Academic journal article Multinational Business Review

A Commentary on Home-Region Internationalization in Financial Groups from Emerging Economies

Academic journal article Multinational Business Review

A Commentary on Home-Region Internationalization in Financial Groups from Emerging Economies

Article excerpt


Recent papers by [46] Wolf et al. (2012) and [44] Verbeke and Kano (2012) in this journal offer an analysis to explain the home-region orientation phenomenon of large firms. Here we apply this thinking to the internationalization of financial services. Before the 1970s, the operations of the multinational banks mainly took the form of establishing branches, offices or subsidiaries abroad to support the activities of non-financial companies. In response to foreign market opportunities made available by deregulation and globalization, many financial firms have increased their foreign direct investment (FDI) and acquired other companies in part because of the belief that only very large players will have the cost advantages necessary to remain competitive in emerging global markets[1] .

The question of whether and how internationalization of activities affects the performance of a firm is also one of the most addressed research problems in strategic management and international business ([19] Glaum and Oesterle, 2007; [24] Hejazi and Santor, 2010). International diversification can be defined as a firm's expansion beyond the borders of its home country across different countries and geographical regions. Firms with strong competencies that are developed at home can utilize these in international markets ([4] Bartlett and Ghoshal, 1989) to generate growth, but it has also been suggested that international diversification tends to take place in markets that are physically and culturally close and that other factors such as logistics and trade barriers are likely to increase the cost of operations rather than providing economies of scale ([26] Katrishen and Scordis, 1998).

The controversy over globalization and its implications has been debated in the literature ([32] Rugman, 2005; [36], [37], [38] Rugman and Verbeke, 2004, 2005, 2008; [16] Dunning et al. , 2007; [46] Wolf et al. , 2012). [36] Rugman and Verbeke (2004) showed that a large percentage of companies were oriented within their own home region and that only a small percentage of companies were truly global. Several other studies have confirmed these basic findings ([33] Rugman and Brain, 2003; [13] Delios and Beamish, 2005; [3] Banalieva and Dhanaraj, 2013). In the financial services sector, [22] Grosse (2005) found that the majority of the largest institutions were expanding their business in the home region of the triad in which they are headquartered. One institution (HSBC) earned the bulk of its income in two regions (Asia and Europe), which is explained by its historical orientation towards Asia. A similar result was reported by [30] Outreville (2007) for the 50 largest financial institutions in the world. Financial groups from the USA have a dominant presence in Latin America and the Caribbean (LAC), and Canadian banks are prevalent in the Caribbean as well. The Spanish banks, Banco Santander and Banco Bilbao Vizcaya Argentaria, have the largest proportion of their affiliates in LAC.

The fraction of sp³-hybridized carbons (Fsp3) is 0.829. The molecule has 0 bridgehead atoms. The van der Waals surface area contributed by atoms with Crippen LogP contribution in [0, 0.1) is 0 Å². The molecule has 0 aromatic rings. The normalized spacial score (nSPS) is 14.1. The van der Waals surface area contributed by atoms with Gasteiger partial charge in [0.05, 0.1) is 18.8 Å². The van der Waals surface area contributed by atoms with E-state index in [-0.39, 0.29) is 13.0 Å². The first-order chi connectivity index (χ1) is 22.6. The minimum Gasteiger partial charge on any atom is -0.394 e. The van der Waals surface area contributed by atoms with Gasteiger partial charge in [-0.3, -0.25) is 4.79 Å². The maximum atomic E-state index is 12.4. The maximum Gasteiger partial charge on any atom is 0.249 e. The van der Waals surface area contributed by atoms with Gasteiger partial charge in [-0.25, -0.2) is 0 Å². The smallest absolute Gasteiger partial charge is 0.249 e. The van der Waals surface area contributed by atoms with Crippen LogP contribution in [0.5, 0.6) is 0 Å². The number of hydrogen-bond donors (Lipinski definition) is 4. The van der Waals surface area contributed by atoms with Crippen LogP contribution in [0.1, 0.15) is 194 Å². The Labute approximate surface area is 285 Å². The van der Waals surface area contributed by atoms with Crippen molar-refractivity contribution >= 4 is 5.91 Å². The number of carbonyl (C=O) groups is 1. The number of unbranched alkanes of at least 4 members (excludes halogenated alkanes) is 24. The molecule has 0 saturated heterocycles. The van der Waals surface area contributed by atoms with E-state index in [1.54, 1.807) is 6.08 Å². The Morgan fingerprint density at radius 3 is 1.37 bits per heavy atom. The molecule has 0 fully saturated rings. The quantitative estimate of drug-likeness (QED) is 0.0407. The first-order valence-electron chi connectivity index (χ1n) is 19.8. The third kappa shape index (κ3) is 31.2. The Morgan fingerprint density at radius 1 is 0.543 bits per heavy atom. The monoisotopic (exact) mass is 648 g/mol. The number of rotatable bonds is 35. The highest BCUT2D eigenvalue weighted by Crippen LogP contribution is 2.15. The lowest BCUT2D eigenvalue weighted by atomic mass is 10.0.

In recent years, there has been a strong increase in the demand for financial services in emerging markets. At the same time, FDI in the financial sector of emerging economies surged in the 1990s as some countries were eager to attract a number of FDI-based activities by financial groups. [47] Yin and Choi (2005) explored the patterns of inward FDI into China, and they found that the majority of such investments stem from Asia. This is an important result, since one might expect that in rapidly growing emerging economies, a more even distribution across regions might exist.

There have been only a few empirical studies about the determinants of the number of branches and offices a bank will have abroad. [21] Goldberg and Johnson (1990) examined factors, which determine the presence of US banks abroad. [29] Moshirian's (2001) study is the first one that uses data on FDI in banking to measure US bank's activities abroad. [30] Outreville (2007) examines where the largest financial firms are expanding their operations and documents some of the factors that may explain the most-favored locations of these financial groups. …

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